Going Back Into The Wild & Our Impact On The Environment

Recently I came across the titles of these articles online: “Light Pollution Hides Milky Way From 80 Percent Of North Americans”, “Measuring America’s Disappearing West” “Oh, the Places Your Plastic Waste Will Go” or “Rising Seas Push Too Much Salt Into The Florida Everglades” Climate change likely to turn up heat on koalas. Not surprisingly I did not hear about these stories covered on tv news (a 2015 report showed that mainstream TV outlets spent devoted less than an hour covering climate change.) which is a shame but several online news outlets do a better job at covering these stories.
Sometimes I wonder if we’ve become so detached from wilderness, unless you happen to live near it. With human development expanding and taking away from natural areas there’s a concept of trying to tame the wild instead of trying to understand it, as individuals. How many believe its up to park rangers, botanists, or ecologists to understand? Some of us don’t see forests, mangroves, or lakes outside of our windows or on our way to work so we forget an environment completely unique to our own surroundings exists. Living in the city all my life I have become accustomed to hardly seeing stars, often having to venture out past skylines or buildings just to catch a glimpse of them at night. On a recent trip to Sequoia National Forest this year, walking on soil and passing creeks with the earshot of wilderness – birdsong and scuttling somewhere around us. I wasn’t wondering about tomorrow or worried about something perhaps trivial. There was no internet reception to distract us, and the experience is different for everyone but for me I felt more alive basking in this habitat that was so distinct from my daily life.

sequoia national forest//embedr.flickr.com/assets/client-code.js

I wonder how many of us take the science of things for granted.  We can appreciate the beauty of trees, their winding branches and changing leaves serve as home for many wildlife species. They absorb carbon dioxide during photosynthesis and release oxygen back to us. Some of us may be spooked by the occasional bee, in fear of the possibility of being stung. Except the tiny bee’s presence does more for us than we realize. They are pollinators important for biodiversity and about 1/3 of our food production. However many bees are dying off which is most likely linked to widespread pesticide use, in particular the effect of neonicotinoids which includes losses of 44% in America this past year. Others may litter without realizing their action multiplies and regardless or whether their litter will find its way to a bin, it can also find its way to marine environments, parks,
Of course I don’t think we should drop our lives, our responsibilities and live into the wild. Most people don’t have that luxury because we are consumed with debt, the necessity to work, and others simply don’t want that and that’s perfectly fine.  But perhaps there should be a more conscientious approach about what we know pertaining to the environment. We go to the ocean for a few hours and leave, we visit the national parks and say goodbye but its not just a source of entertainment for us, it serves as a home for more other creatures unbeknownst to us. Yet these national parks are severely underfunded and even plastics in the form of microfibers or particles are showing up on the ocean floor and in the bodies of marine life. s (the United Nations Environment Program reports that about 46,000 pieces of plastic litter are floating on every square mile of ocean today)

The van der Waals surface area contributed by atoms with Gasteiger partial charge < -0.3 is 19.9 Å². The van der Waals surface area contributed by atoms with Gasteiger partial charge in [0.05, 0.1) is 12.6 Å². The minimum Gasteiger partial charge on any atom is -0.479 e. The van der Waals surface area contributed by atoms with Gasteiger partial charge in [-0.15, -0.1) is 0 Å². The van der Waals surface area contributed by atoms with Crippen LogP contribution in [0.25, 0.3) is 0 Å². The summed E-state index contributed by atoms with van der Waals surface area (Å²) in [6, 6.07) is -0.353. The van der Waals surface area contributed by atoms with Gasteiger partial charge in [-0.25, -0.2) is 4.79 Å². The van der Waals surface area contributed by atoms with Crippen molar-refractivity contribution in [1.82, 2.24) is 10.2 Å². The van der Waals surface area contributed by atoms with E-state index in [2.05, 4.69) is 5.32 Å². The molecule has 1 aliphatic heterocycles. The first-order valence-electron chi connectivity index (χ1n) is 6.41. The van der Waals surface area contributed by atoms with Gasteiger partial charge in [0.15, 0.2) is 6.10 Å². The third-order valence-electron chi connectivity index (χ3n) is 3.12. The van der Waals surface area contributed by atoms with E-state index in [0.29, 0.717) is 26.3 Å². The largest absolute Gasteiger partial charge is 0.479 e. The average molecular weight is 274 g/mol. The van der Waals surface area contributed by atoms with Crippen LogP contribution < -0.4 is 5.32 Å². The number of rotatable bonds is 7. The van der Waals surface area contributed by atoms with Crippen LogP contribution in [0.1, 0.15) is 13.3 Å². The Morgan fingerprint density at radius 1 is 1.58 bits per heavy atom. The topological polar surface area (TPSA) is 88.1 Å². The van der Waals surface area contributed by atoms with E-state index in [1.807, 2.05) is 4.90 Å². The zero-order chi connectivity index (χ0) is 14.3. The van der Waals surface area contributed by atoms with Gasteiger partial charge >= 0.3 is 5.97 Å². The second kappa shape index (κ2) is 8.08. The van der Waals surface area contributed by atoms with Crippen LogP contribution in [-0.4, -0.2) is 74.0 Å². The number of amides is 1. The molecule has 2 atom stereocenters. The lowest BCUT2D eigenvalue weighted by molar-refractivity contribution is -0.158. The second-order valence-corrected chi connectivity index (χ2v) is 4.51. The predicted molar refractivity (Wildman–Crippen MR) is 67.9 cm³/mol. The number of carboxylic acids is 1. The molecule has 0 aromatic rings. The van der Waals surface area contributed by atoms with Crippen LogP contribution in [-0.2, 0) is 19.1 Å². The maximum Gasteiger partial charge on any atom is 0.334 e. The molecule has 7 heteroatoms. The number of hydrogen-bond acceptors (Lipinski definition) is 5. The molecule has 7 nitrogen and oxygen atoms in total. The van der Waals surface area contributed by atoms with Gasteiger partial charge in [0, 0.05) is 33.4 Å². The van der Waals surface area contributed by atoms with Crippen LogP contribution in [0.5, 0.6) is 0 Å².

sequoia national forest//embedr.flickr.com/assets/client-code.js

Perhaps we should consider asking ourselves about our actions and how it relates to the environment? It unequivocally affects us on a small scale. If a neighborhood chooses to liter instead of disposing of their trash properly or better yet recycling it, if we purchase from farmers who don’t use insect-harming chemicals on their crops, urging companies like Starbucks to create non-disposable forms of their coffee cups, or better yet investing in reusable non-plastic coffee or water cups (a 2006  Pacific Institute report estimates that it took 17 million barrels of oil per year to create America’s plastic water bottles) to take to cafes, or simply minimizing our food waste footprint or picking up after ourselves or others. If you have a case of wanderlust, go visit the national parks, its up to us to keep them. There is also the importance of voting, in particular researching the candidates who hold environmental rights in their policies.

This is not to say that I am devoid of anything that could contribute harm to the environment, and I don’t stand to say we should all become over night purists – its not that simple but its not impossible. Because there are many people who are creating programs, startups, and outreach efforts that are raising awareness about the state of our environment.  I simply believe we have to collectively live in conjunction with our natural environment instead of allowing it to disappear.


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